Tuesday, March 1, 2011

Cuomo: No Communion for Guv with live-in Luv

New York Gov. Andrew Cuomo, pictured emerging from an Albany Catholic mass in a large York Times article last week, shouldn't receive Communion because he openly lives with TV foodie Sandra Lee without marriage, a papal consultant insists.  Cuomo's cohabitation is "public concubinage," the Detroit canonical expert decreed.

The Governor responded that his religion is a private matter "and not something I discuss in a public arena."  He may not discuss it, but his actions make it public--and that makes a difference.

Sacred Heart Major Seminary professor Edward N. Peters, appointed as a consultant to the Vatican's Apostolic Signatura court, says communion for the governor is contrary to Canon Law.  "The governor, with complete freedom, is publicly acting in violation of a fundamental moral expectation of the church," Dr. Peters explained to Cybercast News Service.

Subsequent coverage has suggested the remarks are retaliatory for the Governor's desire to slash funds for Catholic education, or because of his divorce, or his views on abortion.  Widespread comment seems to be divided as to whether the governor should be turned away from communion or not.

The avuncular Msgr. Hilary Franco of St. Augustine's Parish in Ossining, appearing on Good Day New York, said he'd personally deny the governor communion but couldn't rule out that the state leader had, in confession, promised to "live like brother and sister" with the Food Network celebrity, thus allowing him to come with the required "clean heart and clean soul" to receive the Eucharist.


This topic is of interest because Jewish tradition places enormous emphasis on the difference between deeds done in public, and those committed behind closed doors.  Biblically, public sexual performers Zimri and Kozby got speared through by Pinchas (Phineas) because of their behavior (Numbers 25:10-30:10).  Debate about whether the killings were justified were settled when God awarded Pinchas both the priesthood and the "covenant of peace."  Murder is obviously not acceptable, and normally, misdeeds would be adjudicated by a Jewish court--but Pinchas gets two big prizes for his quick action because the Midianite woman and her Israelite lover were trysting at the gate of the Tent of the Meeting.  Their flagrant public flaunting demanded immediate response.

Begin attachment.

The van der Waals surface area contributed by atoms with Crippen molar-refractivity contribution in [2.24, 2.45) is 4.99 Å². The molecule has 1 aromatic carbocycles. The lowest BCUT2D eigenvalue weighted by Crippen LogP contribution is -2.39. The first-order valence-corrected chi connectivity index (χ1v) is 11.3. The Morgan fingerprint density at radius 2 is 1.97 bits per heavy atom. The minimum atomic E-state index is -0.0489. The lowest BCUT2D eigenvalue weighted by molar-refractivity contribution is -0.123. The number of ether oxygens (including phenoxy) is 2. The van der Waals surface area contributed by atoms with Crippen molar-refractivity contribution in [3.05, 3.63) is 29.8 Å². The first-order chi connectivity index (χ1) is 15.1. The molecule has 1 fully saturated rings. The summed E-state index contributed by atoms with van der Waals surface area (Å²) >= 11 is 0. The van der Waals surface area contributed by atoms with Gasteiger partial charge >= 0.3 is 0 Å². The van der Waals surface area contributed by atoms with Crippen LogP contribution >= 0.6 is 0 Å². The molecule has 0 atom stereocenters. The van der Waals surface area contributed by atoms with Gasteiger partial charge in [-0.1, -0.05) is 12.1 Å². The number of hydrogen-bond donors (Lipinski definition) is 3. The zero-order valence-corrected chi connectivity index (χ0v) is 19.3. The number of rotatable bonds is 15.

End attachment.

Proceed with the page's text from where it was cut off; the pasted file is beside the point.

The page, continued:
Every day in morning prayers, Jews remind themselves to "always be fearing of Heaven, both privately and publicly, acknowledging the truth, speaking the truth within his heart..."  The point is consistency. Jewish laws provide for punishments of differing strengths depending on whether transgressions are public or private--with just about every private transgression without physical harm left up to God to punish.

Unlikely brother-sister relationship aside, are we to ignore the Governor and Miss Lee shacking-up?  Have we learned post-Bill Clinton that "just sex" is private and therefore
carries no consequence?  For the most part, apparently yes. Reproval for non-marital sex in the current culture is low.  But it's of major import concerning the Governor's fitness for the sacrament, because the Church sets the rules.

And in this case, his visible disregard of Church standards, while leader of the State of New York, puts Gov. Cuomo in a grandly public position.  Is his religion private, as Gov. Cuomo claims?  His relationship with God, certainly; but his receiving the Host at mass is a matter of public church standards.

That's why I don't consider it so outrageous that Dr. Peters suggests the governor "refrain" from taking communion, given his knowledge of Canon Law 915 and a great deal of other Catholic legal rules.  This is not an issue about welcoming sinners to church, or knowing what's in anybody's heart, or making any kind of interpretations on a personal level.  This is about blatant, public violations of Canon Law by a Catholic constantly in the news.

And I suspect that's what makes this so controversial.  Too many people want to separate public actions in the sexual sphere from other types of public actions.  Dr. Peters' pronouncement is uncomfortable because it reinforces restrictions, guilt and morals, which many consider outmoded and inappropriate nowadays, regarding sex.

As an outsider who happened to pick up the newspaper, it appears to me that the Church seeks to be refreshingly open and clear, rather than in select cases wink and look away.

1 comment:

  1. I would have to agree. As a Mormon, "public concubinage" would necessitate Church action, and based on the knowledge or priesthood level of the person, he may be dis-fellowshipped or excommunicated, but definitely he would be asked to refrain from taking the weekly "sacrament". Of course, he could continue to take it and no one would intervene--Mormons take it with their own hand, no priest places in our mouth. But what's the point? It requires a clean heart and repentant life to have meaning. You should know if you are worthy or not.